“A Borg Complex is exhibited by writers and pundits who explicitly assert or implicitly assume that resistance to technology is futile.”
“When companies become design-led, he believes, designers are saying “get out of the way, I’m the boss.” The forceful “I’m the boss” mentality combines with design’s tendency to become what he calls a “microworld of aesthetic high-fives”: in which designers have an invisible language about what good design looks like based on a history and experience that they tend to privilege, and this understanding that designers together at the exclusion of others. Maeda thinks these two elements end up alienating other disciplines when everyone should be working together.”
John Maeda: “In reality, design is not that important” – Fast Company
This, 100%. He’s gonna get ripped for putting this on the table, but what he describes matches with my experience. And, as the article states, this doesn’t just apply to design and designers. I’ve seen it with engineering, hardware and software, too. Hubris.
Meada is “head of inclusion and computational design” at Automattic, the maker of WordPress. It seems he is taking the broadest possible view of inclusion, not just to consider traditional identity categories, but different perspectives and professional roles. It will be interesting to see if this gauntlet generates insightful discussion and change in the design community, or just pushback.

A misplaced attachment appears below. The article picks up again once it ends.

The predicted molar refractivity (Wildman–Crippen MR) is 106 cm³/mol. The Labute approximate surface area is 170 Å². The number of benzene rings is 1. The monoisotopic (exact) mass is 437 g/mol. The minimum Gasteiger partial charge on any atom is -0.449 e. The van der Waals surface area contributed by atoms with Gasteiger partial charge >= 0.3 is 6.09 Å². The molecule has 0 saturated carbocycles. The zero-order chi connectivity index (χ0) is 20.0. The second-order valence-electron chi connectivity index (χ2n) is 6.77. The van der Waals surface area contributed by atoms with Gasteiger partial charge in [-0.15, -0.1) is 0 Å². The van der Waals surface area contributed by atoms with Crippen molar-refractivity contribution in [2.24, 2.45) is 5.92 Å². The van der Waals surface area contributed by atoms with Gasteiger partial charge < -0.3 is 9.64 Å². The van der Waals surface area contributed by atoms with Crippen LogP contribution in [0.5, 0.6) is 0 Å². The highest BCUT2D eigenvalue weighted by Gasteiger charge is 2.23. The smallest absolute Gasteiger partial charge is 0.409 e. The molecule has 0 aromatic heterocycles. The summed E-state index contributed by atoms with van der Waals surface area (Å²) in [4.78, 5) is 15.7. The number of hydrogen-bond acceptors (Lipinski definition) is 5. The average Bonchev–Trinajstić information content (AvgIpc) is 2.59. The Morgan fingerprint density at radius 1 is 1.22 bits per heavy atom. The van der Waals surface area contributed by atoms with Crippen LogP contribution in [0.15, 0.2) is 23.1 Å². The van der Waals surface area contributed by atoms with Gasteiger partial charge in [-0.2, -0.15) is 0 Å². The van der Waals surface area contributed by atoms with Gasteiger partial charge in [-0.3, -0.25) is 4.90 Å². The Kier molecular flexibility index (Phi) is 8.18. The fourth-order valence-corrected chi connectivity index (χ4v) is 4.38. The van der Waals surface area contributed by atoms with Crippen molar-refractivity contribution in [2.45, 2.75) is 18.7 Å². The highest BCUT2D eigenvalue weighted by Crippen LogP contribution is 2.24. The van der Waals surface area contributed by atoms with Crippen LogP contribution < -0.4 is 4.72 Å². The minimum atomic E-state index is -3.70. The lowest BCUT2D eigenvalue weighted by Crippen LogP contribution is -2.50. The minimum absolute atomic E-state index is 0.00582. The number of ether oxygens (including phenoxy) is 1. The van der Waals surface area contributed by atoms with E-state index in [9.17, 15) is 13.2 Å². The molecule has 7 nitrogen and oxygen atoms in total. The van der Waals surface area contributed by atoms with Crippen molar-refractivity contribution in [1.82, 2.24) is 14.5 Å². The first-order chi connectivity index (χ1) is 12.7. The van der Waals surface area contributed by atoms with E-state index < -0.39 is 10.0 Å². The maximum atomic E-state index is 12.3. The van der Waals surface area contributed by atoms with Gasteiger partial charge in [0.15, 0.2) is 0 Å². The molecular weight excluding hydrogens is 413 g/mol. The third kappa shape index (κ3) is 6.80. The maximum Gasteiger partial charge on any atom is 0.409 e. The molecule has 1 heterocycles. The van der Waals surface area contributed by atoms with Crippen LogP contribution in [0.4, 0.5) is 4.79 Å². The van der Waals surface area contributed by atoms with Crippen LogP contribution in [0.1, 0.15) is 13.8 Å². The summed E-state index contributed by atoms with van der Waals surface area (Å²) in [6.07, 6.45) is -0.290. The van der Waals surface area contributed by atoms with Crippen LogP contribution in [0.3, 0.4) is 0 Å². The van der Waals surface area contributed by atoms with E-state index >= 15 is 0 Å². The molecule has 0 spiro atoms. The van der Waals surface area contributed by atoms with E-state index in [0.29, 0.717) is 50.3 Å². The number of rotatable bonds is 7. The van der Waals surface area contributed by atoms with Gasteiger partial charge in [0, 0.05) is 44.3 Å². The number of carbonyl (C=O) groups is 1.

“Facebook’s Crisis Management Algorithm Runs on Outrage” – BloombergBusinessweek
…no algorithm can replicate human creativity. In fact, creativity is antithetical to the way artificial intelligence works. We develop machine learning by feeding in data about the way people react in certain situations. The point of algorithms is to predict what most people will do and execute that expected action.“How to thwart the robots: unabashed creativity” – Fast Company
I worry that statements like these misunderstand AI, fetishize human creativity, and underestimate the drive to substitute every human labor with capital.
So you bought a loved one an Amazon Echo. Maybe it was on sale, or maybe it was on someone’s list. But inevitably, an Echo is a bad gift. It’s also a lazy gift. But don’t worry. It’s not too late to return it and get a better gift.
The Echo is still the problematic, privacy-invading spy machine it was last year and the year before. In fact, recent reports show that Amazon is not only still mishandling Echo recordings and user data, but it’s also actually getting worse about it.Gizmodo, “The Amazon Alexa Eavesdropping Nightmare Came True”
For a company that is user data, Facebook sure has made a lot of mistakes spreading it around. By the looks of it, other tech players have been happy to let Facebook get beaten up while their practices went unexamined. And then, in this one story, the radioactivity of Facebook’s data hoard spread basically across the industry. There is a data-industrial complex, and this is what it looked like.Alexis Madrigal, “Facebook Didn’t Sell Your Data; It Gave It Away“